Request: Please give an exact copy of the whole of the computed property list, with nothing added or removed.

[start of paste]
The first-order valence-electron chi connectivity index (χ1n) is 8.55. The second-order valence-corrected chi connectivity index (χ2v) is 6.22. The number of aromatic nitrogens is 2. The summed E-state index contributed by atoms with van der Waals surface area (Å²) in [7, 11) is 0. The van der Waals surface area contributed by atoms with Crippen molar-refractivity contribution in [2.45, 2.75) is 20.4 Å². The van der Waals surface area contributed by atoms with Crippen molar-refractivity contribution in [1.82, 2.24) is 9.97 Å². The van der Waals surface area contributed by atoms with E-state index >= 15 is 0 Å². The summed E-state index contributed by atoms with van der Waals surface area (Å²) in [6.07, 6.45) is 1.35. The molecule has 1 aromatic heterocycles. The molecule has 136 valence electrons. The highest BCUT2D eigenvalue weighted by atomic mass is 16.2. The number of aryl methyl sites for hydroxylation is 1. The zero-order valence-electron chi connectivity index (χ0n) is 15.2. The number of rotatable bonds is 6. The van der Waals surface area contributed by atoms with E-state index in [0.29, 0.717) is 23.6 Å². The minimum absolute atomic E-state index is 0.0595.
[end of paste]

The first-order valence-electron chi connectivity index (χ1n) is 8.55. The second-order valence-corrected chi connectivity index (χ2v) is 6.22. The number of aromatic nitrogens is 2. The summed E-state index contributed by atoms with van der Waals surface area (Å²) in [7, 11) is 0. The van der Waals surface area contributed by atoms with Crippen molar-refractivity contribution in [2.45, 2.75) is 20.4 Å². The van der Waals surface area contributed by atoms with Crippen molar-refractivity contribution in [1.82, 2.24) is 9.97 Å². The van der Waals surface area contributed by atoms with E-state index >= 15 is 0 Å². The summed E-state index contributed by atoms with van der Waals surface area (Å²) in [6.07, 6.45) is 1.35. The molecule has 1 aromatic heterocycles. The molecule has 136 valence electrons. The highest BCUT2D eigenvalue weighted by atomic mass is 16.2. The number of aryl methyl sites for hydroxylation is 1. The zero-order valence-electron chi connectivity index (χ0n) is 15.2. The number of rotatable bonds is 6. The van der Waals surface area contributed by atoms with E-state index in [0.29, 0.717) is 23.6 Å². The minimum absolute atomic E-state index is 0.0595.